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William Wordsworth
Complete Poetical Works

SONNETS

II

ROMAN ANTIQUITIES DISCOVERED AT BISHOPSTONE, HEREFORDSHIRE

My attention to these antiquities was directed by Mr. Walker, son to the itinerant Eidouranian Philosopher. The beautified pavement was discovered within a few yards of the front door of his parsonage, and appeared from the site (in full view of several hills upon which there had formerly been Roman encampments) as if it might have been the villa of the commander of the forces, at least such was Mr. Walker's conjecture.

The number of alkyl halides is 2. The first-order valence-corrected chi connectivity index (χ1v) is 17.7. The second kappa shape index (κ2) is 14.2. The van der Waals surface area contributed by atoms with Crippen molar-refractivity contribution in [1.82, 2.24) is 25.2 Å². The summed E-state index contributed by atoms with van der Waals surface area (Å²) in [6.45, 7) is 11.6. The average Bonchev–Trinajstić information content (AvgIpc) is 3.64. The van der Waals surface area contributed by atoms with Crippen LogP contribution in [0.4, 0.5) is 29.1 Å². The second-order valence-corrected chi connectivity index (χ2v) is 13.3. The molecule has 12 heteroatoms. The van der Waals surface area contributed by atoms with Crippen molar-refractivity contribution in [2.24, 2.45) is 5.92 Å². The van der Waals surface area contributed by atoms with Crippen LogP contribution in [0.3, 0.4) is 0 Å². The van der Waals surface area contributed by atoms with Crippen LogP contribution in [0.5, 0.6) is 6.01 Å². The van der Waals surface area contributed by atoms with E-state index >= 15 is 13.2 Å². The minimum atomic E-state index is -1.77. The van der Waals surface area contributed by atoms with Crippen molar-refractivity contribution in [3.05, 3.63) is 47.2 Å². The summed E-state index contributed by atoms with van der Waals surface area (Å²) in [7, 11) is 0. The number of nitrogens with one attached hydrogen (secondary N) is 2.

WHILE poring Antiquarians search the ground
Upturned with curious pains, the Bard, a Seer,
Takes fire:--The men that have been reappear;
Romans for travel girt, for business gowned;
And some recline on couches, myrtle-crowned,
In festal glee: why not? For fresh and clear,
As if its hues were of the passing year,
Dawns this time-buried pavement. From that mound
Hoards may come forth of Trajans, Maximins,
Shrunk into coins with all their warlike toil:
Or a fierce impress issues with its foil
Of tenderness--the Wolf, whose suckling Twins
The unlettered ploughboy pities when he wins
The casual treasure from the furrowed soil.

1835.